At the 2015 General Health Assembly, the World Health Organization added surgery and anesthesia to primary health care as an essential component of Universal Health Care coverage.10 The Lancet Commission assesses the burden of surgical disease to be about 28%–32% of the global burden of disease.1 That has grown from the 11% estimated in 2011.11 So, while many LMICs are developing National Surgical Obstetric and Anesthesia Plans (NSOAPs),12 what are high-income countries (HICs) such as the United States, Canada, and Australia doing to address the issues of providing service to those who live in rural and remote communities?

In our opinion, 3 developments since the 1980s have adversely affected surgical services in rural areas:

  • decisions of governments to centralize service for financial reasons,
  • subspecialization of medical training, and
  • research showing that outcomes are better when procedures are performed in centers with large numbers.

Although reasonable at first glance, there have been consequences: loss of generalist surgeons, loss of anesthesia providers, loss of interventional obstetrics, closure of operating rooms, and even smaller hospitals. As a result, there is decreased capacity for trauma management and critical care and increased difficulty in recruitment and retention of all health professionals.13 While the outcomes are better for complex procedures done in high-volume centers, the evidence is much weaker for basic procedures.14 Rural centers in HICs, such as Canada, Australia, or the United States, should be able to provide the Bellwether procedures, as described in the Lancet Commission.1 These include cesarean section, appendectomy, laparotomy, and treatment of an open fracture. They are essentially the same procedures recommended in Disease Control Priorities 3,11 which should be available in a first-level hospital, within 2 hours of a patient’s home.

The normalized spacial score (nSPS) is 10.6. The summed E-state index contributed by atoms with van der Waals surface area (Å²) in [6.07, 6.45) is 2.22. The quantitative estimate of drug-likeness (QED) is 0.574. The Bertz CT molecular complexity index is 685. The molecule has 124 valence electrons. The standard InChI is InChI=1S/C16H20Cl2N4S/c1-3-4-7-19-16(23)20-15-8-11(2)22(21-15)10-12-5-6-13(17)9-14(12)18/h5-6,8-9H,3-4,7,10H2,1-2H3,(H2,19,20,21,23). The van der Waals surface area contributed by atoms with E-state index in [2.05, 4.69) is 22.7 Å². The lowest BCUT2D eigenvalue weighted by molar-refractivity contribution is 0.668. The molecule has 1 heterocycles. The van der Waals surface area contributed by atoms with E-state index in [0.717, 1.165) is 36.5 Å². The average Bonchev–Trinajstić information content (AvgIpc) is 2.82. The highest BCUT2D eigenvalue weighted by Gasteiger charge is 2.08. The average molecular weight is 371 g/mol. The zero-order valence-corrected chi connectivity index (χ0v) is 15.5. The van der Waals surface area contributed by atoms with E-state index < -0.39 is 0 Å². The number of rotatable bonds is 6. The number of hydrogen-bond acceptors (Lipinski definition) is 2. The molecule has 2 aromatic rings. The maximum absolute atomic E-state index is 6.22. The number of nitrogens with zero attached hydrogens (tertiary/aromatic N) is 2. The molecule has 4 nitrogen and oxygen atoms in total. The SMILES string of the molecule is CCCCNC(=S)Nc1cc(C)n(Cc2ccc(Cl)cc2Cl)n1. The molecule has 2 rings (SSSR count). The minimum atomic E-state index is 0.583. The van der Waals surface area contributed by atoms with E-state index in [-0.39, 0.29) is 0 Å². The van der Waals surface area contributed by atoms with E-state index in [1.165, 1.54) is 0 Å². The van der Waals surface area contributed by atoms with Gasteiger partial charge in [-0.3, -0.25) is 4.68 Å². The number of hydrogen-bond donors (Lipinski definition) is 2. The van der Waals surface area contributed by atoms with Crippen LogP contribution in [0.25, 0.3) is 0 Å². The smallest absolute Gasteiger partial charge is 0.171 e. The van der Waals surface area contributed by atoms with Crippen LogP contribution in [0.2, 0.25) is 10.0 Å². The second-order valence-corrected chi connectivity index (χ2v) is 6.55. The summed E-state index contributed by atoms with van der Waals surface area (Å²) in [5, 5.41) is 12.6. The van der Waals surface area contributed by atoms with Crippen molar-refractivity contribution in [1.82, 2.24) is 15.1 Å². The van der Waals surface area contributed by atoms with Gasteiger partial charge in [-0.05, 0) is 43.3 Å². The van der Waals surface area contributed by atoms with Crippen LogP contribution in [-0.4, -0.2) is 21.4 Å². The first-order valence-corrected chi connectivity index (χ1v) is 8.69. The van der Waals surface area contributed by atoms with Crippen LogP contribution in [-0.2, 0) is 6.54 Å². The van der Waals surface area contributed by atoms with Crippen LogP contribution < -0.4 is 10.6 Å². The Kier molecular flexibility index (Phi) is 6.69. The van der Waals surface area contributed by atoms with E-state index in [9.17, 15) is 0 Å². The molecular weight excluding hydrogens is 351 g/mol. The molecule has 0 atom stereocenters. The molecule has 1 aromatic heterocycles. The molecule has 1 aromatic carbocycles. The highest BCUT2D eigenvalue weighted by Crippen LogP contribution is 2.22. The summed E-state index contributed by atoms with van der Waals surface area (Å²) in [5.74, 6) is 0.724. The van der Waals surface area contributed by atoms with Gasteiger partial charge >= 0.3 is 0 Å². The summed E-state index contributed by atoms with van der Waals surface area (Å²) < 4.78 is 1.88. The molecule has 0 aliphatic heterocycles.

Orser et al2 describe some of the ways the problem of surgery in rural and remote areas could be addressed, such as family physicians providing enhanced care, developing relationships between the specialist and generalist workforces, in vivo clinical coaching, and telemedicine.2 There is little doubt that these would help, although we must wonder if the networks exist in many of these remote areas to enable the facilitation of the latter 2 services.